t/ha []. e fruits are borne in the main and side branches
hundred fruits [–].
ey are dicotyledonous compound fruits [], which
are oblong cylindrical in shape, and the length of the fruits
ranges from  to  centimeters with the diameter -
centimeters. e weight of individual fruits may vary between
International Journal of Food Science
Volume 2019, Article ID 4327183, 12 pages
International Journal of Food Science
(b) (c) (d)
(e) (f) (g)
F : (a) Jackfruit tree with the fruits of dierent sizes; (b) jackfruit tree with the fruits in dierent stages of fruiting; (c) the jackfruit
with conical carpel apices; (d) raw jackfruit pieces used for curries; (e) the interior of a ripe jackfruit with the seed; (f) the ripe eatable esh
of jackfruit; and (g) the jackfruit seed (source: []).
and  kilo grams, and larger fruits of about  kilograms
have been recorded [, , ].
Jackfruit has a green to yellow brown exterior rind that
is composed of hexagonal, bluntly conical carpel apices that
cover a thick, rubbery, and whitish to yellowish wall []. It
is a multiple aggregate fruit which is formed by the fusion of
multiple owers in an inorescence []. About % of the
fruit weight is occupied by the esh [, , , , ]. ere
are large number of bulbs inside the fruit, which have high
nutritional value.
e fruit is made up of three main regions. ey are
() the fruit axis;
() the persistent perianth;
() the true fruit.
Due to the presence of laticiferous cells that produce latex,
which helps to hold the fruits together, the axis and the core
of the fruit are inedible.
e perianth is made up of three regions:
() the bulb (the lower eshy edible region);
() the middle-fused region that forms the rind of the
() horny nonedible region commonly known as the
spikes [, ].
e fruit colour changes from yellowish green to yellow due
to the conversion of chlorophylls, anthocyanins, and caro-
tenoids like pigments during ripening []. Dep ending on the
variety, the colour of the bulb can be cream, white, light yel-
low, yellow, deep yellow, lemon yellow light saron, saron,
deep saron, or orange [].
Jackfruit seeds are light brown, rounded, - cm in length
by -. cm in diameter []. ey are surrounded by the esh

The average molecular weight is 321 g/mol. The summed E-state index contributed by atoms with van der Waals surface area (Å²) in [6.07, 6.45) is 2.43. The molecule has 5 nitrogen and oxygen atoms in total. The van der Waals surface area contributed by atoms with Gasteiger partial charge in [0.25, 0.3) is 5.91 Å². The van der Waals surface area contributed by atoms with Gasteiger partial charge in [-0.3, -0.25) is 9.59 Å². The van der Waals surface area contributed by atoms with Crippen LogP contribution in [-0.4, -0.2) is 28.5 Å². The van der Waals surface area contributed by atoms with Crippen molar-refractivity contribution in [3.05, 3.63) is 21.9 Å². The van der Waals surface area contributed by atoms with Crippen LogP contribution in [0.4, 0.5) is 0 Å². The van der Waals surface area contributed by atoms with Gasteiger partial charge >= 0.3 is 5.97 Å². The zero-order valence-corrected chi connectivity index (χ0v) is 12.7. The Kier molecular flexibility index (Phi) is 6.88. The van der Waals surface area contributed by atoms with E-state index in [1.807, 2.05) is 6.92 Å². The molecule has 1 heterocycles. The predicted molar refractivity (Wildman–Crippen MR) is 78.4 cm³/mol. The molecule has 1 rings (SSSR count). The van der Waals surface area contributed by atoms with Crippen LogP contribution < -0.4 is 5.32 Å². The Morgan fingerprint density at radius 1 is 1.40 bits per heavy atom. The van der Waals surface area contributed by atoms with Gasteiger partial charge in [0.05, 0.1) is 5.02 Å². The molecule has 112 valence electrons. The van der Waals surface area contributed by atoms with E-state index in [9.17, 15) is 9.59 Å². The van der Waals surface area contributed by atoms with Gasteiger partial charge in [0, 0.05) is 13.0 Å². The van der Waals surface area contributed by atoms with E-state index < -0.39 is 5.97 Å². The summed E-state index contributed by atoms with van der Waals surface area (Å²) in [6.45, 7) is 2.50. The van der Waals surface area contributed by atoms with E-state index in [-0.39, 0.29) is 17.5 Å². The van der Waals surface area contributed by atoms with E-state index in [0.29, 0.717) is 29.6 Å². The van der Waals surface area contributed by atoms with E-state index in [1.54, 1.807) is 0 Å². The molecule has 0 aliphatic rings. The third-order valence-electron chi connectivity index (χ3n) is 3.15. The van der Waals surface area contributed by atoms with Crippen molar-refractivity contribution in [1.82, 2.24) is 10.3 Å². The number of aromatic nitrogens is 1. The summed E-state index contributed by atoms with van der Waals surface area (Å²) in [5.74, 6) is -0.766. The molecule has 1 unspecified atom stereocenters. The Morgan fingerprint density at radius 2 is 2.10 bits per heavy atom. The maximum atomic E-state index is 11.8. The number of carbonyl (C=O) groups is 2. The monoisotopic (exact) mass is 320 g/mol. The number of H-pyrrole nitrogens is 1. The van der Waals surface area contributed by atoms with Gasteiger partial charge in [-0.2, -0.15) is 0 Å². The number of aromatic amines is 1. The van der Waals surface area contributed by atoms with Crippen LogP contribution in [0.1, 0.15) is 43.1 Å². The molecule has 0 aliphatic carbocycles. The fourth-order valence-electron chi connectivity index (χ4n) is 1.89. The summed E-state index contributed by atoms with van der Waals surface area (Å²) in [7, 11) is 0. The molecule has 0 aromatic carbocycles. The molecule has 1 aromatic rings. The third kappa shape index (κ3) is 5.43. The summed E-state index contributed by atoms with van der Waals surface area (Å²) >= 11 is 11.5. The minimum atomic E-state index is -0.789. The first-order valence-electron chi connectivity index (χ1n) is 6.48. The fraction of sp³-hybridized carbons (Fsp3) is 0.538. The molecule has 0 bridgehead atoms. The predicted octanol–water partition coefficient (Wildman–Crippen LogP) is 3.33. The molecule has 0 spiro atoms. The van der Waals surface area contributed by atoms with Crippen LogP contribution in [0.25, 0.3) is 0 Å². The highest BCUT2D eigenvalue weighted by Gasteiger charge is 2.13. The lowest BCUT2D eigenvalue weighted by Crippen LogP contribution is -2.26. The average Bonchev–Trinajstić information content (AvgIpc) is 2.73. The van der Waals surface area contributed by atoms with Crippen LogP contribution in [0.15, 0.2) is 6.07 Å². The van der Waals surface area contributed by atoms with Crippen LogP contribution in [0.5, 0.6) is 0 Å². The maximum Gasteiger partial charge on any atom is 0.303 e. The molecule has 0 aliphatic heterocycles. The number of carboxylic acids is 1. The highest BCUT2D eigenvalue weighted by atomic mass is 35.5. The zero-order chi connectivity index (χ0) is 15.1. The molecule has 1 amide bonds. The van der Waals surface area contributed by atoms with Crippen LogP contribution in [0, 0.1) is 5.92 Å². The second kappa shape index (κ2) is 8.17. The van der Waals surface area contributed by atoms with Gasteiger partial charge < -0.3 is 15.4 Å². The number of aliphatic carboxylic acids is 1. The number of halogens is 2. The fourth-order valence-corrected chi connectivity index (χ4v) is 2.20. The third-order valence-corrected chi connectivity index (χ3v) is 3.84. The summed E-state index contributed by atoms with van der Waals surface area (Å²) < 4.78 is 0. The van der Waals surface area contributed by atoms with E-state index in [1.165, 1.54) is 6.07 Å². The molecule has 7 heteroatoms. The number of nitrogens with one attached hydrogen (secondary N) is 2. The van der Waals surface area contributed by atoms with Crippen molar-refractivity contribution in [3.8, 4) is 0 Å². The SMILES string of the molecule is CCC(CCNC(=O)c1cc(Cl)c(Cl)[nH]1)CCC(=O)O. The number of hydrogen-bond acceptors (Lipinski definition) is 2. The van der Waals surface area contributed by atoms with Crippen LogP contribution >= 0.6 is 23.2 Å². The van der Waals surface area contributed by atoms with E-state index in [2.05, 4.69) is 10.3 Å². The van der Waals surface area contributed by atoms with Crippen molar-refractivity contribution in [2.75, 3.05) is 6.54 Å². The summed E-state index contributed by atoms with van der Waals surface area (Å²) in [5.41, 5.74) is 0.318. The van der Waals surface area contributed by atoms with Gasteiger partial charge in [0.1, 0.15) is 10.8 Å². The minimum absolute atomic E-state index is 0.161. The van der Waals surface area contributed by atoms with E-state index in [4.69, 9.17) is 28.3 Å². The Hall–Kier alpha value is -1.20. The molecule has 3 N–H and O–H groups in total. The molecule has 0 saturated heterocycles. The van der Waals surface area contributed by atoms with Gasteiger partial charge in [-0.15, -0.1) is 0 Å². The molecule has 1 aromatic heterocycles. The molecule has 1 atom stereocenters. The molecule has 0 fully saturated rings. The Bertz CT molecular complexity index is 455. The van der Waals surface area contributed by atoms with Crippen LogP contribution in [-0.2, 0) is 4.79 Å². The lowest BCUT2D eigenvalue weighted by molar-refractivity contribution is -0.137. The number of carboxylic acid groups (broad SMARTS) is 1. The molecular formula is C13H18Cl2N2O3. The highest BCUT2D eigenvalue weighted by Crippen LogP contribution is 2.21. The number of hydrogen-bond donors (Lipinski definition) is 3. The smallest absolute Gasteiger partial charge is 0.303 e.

moderm, which covers the eshy white cotyledon. It has been
found that these are rich in carbohydrates and proteins [,
Jackfruits in dierent maturity stages and jackfruit seeds
are shown in the Figure .
ere is a widespread belief that excessive consumption
of jackfruit akes can lead to certain digestive disorders. e
utilization of jackfruit as a commercial crop is limited due to
its wide variations in fruit quality and long seed dormancy
e fruits must be utilized as early as possible when
it reached the maturity as very sharp o avours can be
developed. erefore, it is practiced to harvest the fruit when
it is rm and in a semiripen condition before ripening on the
tree and then store until becoming so and t for processing
1.3. Varieties of Jackfruit. Several studies including Hossain
[]; Saha et al. []; and Jagadeesh et al.[]havereported
diversity in jackfruit, based mainly on morphological, phe-
notypic, and organoleptic characteristics like the size of the
tree, structure of the leaf, fruit form, age of fruit bearing,
quality of the fruit esh, their size, shape, density of spines,
According to Singh [] and Vinning and Moody [], there
are at least  strains of jackfruit in the Indian subcontinent
and  more types in Malaysia. In Sri Lanka, several jack-
fruit cultivars such as ‘Vela, ‘Varaka (Waraka)’, ‘Peniwaraka,
International Journal of Food Science
T : Composition of jackfruit ( g edible portion).
Composition Young fruit Ripe fruit
Water (g) . - . . - .
Protein (g) . - . . - .
Fat (g) . - . . - .
Carbohydrate (g) . - . . - .
Fibre (g) . - . . - .
Tot al su ga r s (g ) - .
Total minerals (g) . . - .
Calcium (mg) . - . . - .
Magnesium (mg) - .
Phosphorus (mg) . - . . - .
Potassium (mg) - -
Sodium (mg) .-. .-.
Iron (mg) .-. .-.
Vitami n A (IU)   -
iamine (mg) .-. .-.
Riboavin (mg) .-. .-.
Vitamin C (mg) .-. .-.
Energy (KJ) - -
Sources: [, , –].
‘Kuruwaraka, Singapore, or the Ceylon Jack are distributed
However, there are two main varieties of jackfruit: rm
and so. In the rm variety, the perianth remains rm even
at full ripeness, while in the so variety the perianths become
so and eshy on ripening []. e so variety has fruits with
small, brous, so, and spongy akes with very sweet carpels,
whereas the rm variety is crunchy with crisp carpels and not
sweet as the so variety. e rm variety is considered to be
of high quality []. Some studies have reported variations in
the starch, total sugar, and reducing sugar contents of so and